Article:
A journalist looks back on her complex personal journey, from her childhood in the Philippines—where she was raised as a boy—to her young adulthood in the United States, where she attended Harvard University and often passed as white due to her albinism. Finally understanding herself as a trans woman, she underwent gender transition surgery and has found self-acceptance in a complicated web of identities.
An Ivy League-educated scholar of literature, Talusan deftly evokes the themes and motifs of 'traditional' trans narratives, all the while refusing to settle for easy answers to the questions raised by a life lived beyond the conventions of gender, race, and class identity ... pays homage in both style and structure to Talusan’s predecessors in the trans memoir genre. Shades of Janet Mock’s Redefining Realness and Jennifer Finney Boylan’s She’s Not There: A Life in Two Genders, as well as others, come through in the sharp, journalistic voice with which Talusan captures and studies her own life ... Crisp, lucid prose belies the fairy-tale quality of Talusan’s lived experiences ... like the best of trans memoirists, Talusan refuses the call to sensationalism and political proselytizing that so often characterizes writing about 'different' or 'exceptional' people. Instead, Talusan spends much of the book focusing on the sensory, emotional, and relationship details that give texture to any life ... Talusan’s spare, journalistic prose blossoms into a lyrical poeticism that further distinguishes Fairest as a work of literary nonfiction ... By painting her life in such exquisite detail, Talusan breathes new life into the well-worn body of the transgender life story, showing the reader deep wells of complexity where, in a less truthful or less talented writer’s hands, oversimplification and cliché might reign. Talusan leans into the pain and heartbreak — as well as the beauty and hope — that have emerged from each of her choices, allowing her full humanity to shine through ... while Talusan is certainly politically aware, she is neither pedagogue nor polemicist. In Fairest, she grants herself the freedom to tell her story on her terms, which is a kind of magic all its own.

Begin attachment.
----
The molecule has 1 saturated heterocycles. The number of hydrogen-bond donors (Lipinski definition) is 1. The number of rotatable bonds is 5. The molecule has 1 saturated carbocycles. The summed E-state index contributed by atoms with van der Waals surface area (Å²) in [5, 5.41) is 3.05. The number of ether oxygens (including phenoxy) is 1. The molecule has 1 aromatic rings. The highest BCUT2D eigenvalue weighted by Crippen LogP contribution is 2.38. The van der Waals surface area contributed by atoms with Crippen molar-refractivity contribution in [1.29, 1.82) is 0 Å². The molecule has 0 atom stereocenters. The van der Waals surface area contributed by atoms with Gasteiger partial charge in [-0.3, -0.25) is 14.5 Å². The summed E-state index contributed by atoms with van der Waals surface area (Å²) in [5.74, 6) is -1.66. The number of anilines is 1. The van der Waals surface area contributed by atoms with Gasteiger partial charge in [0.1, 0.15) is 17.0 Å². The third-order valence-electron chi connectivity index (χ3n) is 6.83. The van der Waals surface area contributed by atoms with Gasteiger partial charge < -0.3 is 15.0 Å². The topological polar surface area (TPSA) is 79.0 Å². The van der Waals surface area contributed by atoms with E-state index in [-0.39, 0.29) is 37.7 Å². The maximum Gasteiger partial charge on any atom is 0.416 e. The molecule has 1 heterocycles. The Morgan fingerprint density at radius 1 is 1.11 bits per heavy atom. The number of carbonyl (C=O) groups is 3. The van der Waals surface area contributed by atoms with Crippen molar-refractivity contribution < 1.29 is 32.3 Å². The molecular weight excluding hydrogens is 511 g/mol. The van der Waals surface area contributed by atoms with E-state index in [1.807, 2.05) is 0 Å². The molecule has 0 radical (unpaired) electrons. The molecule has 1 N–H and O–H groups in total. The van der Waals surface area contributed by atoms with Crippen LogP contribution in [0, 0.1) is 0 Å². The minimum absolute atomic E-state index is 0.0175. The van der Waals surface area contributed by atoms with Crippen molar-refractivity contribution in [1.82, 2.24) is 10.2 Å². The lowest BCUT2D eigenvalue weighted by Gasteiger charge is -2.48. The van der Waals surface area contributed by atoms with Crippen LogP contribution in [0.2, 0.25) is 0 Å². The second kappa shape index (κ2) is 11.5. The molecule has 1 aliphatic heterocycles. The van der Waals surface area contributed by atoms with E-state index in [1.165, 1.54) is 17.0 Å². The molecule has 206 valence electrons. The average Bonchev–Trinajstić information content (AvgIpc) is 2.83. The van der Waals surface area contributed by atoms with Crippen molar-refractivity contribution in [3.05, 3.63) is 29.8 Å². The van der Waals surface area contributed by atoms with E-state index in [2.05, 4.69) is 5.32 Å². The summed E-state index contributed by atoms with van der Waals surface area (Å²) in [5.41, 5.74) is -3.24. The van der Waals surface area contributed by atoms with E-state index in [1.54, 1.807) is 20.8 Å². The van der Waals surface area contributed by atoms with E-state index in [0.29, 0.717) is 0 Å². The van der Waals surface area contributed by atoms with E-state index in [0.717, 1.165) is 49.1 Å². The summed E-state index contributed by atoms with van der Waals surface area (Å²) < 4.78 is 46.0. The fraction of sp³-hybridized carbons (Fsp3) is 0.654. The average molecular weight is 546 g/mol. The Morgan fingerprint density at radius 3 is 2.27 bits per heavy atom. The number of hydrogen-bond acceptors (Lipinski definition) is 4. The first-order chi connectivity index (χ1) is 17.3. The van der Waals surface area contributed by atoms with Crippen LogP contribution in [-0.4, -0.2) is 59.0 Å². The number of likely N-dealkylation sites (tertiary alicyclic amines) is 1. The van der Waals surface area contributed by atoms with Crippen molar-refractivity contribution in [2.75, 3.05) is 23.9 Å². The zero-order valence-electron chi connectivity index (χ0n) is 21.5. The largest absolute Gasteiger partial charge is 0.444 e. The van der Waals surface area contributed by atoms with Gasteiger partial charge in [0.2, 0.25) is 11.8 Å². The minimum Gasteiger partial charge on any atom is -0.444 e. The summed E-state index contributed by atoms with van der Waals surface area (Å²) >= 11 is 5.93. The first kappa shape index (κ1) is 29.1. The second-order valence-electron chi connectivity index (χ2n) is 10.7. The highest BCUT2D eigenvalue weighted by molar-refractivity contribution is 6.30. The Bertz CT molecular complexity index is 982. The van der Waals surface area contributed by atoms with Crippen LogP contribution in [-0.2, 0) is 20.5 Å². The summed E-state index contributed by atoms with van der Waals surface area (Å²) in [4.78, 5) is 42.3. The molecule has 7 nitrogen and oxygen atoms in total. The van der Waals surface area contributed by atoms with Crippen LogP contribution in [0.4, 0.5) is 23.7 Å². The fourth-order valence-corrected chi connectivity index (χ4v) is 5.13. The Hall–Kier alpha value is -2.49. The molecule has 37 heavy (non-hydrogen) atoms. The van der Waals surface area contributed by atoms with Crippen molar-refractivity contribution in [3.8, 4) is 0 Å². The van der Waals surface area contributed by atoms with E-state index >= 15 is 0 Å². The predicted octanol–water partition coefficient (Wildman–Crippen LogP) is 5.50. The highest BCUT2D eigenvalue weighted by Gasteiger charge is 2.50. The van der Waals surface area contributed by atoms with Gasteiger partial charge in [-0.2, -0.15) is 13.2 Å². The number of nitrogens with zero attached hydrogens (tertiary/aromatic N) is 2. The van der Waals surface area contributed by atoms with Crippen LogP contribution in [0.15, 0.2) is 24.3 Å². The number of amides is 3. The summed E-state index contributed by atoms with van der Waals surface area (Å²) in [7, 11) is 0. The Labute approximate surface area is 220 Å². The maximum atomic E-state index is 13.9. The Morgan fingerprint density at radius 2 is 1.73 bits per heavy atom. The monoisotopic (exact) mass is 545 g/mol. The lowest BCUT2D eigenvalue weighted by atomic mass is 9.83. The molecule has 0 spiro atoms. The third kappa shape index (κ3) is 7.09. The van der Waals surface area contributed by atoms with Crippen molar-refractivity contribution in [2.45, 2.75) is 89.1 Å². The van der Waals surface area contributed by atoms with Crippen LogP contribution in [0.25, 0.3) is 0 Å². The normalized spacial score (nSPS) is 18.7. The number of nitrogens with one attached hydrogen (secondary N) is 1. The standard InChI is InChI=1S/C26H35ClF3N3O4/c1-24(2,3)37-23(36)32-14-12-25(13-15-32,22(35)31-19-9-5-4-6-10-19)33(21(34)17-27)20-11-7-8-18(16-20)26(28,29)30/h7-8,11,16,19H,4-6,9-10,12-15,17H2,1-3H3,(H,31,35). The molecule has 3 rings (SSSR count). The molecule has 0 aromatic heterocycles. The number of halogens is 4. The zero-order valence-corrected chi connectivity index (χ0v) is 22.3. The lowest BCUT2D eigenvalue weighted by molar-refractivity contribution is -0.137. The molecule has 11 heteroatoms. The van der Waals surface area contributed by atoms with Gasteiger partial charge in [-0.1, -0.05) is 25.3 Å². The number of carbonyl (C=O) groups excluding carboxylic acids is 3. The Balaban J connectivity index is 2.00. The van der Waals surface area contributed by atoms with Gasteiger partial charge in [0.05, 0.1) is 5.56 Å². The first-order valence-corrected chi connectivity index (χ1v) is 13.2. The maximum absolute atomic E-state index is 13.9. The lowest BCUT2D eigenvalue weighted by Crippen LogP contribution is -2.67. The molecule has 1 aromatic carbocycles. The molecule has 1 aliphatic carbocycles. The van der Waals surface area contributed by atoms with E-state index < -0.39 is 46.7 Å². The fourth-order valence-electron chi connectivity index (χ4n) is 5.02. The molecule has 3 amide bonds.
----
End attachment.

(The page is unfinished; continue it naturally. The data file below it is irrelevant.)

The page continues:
In Fairest's carefully nuanced and detailed analysis, Talusan articulates the ways in which people of color create solidarity when there are only one or two non-white individuals in these elite, predominantly white spaces of privilege ... This nuance, this careful attention to looking and attempting to understand this journey not just from her own perspective, but also from those affected by it, gives a welcome maturity, depth and resonance to Talusan's memoir ... While an argument can be made that the vehicle of a mirror as a tool for self-reflection is a bit on-point, a bit overused, it does hold a productive presence both narratively and structurally in this gorgeous and lyrical debut ... The language we have now, the spaces and community support to exist firmly within a gender fluid and/or nonbinary gender identity are developments made mostly within the last 50 years. They have been made, in large part, because of the work of inspiring trans activists like Talusan. Because of them, people are no longer faced with erasure or binary opposition as the only realities.
.... render[s] an intellectual debate intimate ... Talusan navigates these complex dynamics graciously, acknowledging both her privileges and their cost: the constant threat of being exposed as herself ... Bounding between place and time, Fairest’s shaky structure and inelegant sentences can sometimes threaten its momentum. But Talusan also toggles between emotional planes as well ... Although her account can grow tedious with anecdotal detail, there’s enough material in Talusan’s life story to fill several memoirs ... In telling this story, Talusan finds something like resolution: She gives voice to a self that somehow always existed, she just couldn’t yet see it.